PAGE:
As a daily consumer of news myself, I still rely on mainstream broadcast media for world news and on occasion local news and weather. But as a general routine, I rely on the social Web to retrieve the news that I care about and which impacts me personally each and every day. It's more timely. It's more easily had. And it's more abundant. Yes, there may be times the news is unverified and accuracy may be circumspect. But I can live with that due to the access of “on demand” timely content and information. And even when the social Web does get it wrong, it's quick to correct itself with additional reporting and community feedback.

    So you're right about mainstream media. They face a challenge and an opportunity — to gain greater relevance and prosperity in a changing world. They see the change as they are on the frontlines. Everyday viewer, reader and subscriber numbers continue to decline. But you got to give them credit. They are evolving. It just isn't happening quickly. Change doesn't come easy. Or for those forced to shutter their doors, soon enough.

  5. Sarah Austin says:

    Bravo! Fantastic outlines and presentation on social media.

  6. Ellie Becker says:

    I love a post that doesn't aim to connect at the high school reading level. This one was really challenging. What I'm thinking now is that Social Media not only breaks news in factual terms, but lets us know in real time what the news means to those it impacts. Journalism merged with editorial comment.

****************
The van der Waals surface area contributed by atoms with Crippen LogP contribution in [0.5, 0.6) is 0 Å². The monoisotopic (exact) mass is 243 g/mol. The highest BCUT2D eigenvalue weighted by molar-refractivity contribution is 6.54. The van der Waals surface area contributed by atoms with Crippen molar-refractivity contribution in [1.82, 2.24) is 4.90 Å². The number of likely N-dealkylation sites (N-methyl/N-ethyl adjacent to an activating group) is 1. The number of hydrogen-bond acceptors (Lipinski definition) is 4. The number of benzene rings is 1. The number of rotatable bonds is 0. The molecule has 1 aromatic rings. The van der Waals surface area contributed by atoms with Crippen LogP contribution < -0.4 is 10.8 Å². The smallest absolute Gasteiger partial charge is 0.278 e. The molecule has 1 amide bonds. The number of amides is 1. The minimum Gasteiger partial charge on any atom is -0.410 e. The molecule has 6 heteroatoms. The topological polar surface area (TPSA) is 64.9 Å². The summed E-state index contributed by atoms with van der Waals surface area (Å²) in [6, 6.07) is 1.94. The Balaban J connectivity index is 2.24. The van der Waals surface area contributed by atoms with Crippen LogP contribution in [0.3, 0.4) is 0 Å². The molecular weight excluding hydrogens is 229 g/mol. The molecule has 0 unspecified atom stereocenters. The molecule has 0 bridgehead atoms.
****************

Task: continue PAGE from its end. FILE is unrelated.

• briansolis says:

      Thank you Ellie…there's more influence in opinion some would say. I might add that content isn't necessarily king, but context appears to prevail in the real-time web.

    • Ellie Becker says:

      I agree and we can use alot more context in the world. As an extra note — Steve Rubel posted this link on Twitter today to a story about the BBC requiring its reporters to use Social Media as primary sources.

  7. Great insight to the social media medium and it's effects on the way we get and use the news

  8. Mike Looney says:

    Totally agree: “We are shifting from a destination-based news ecosystem to a participatory model of sourcing, engagement, and relationships that increase value by identifying and connecting stories to people where and how they consume and share it.”

    You're really on top of your game man I envy you! Thanks for the free content.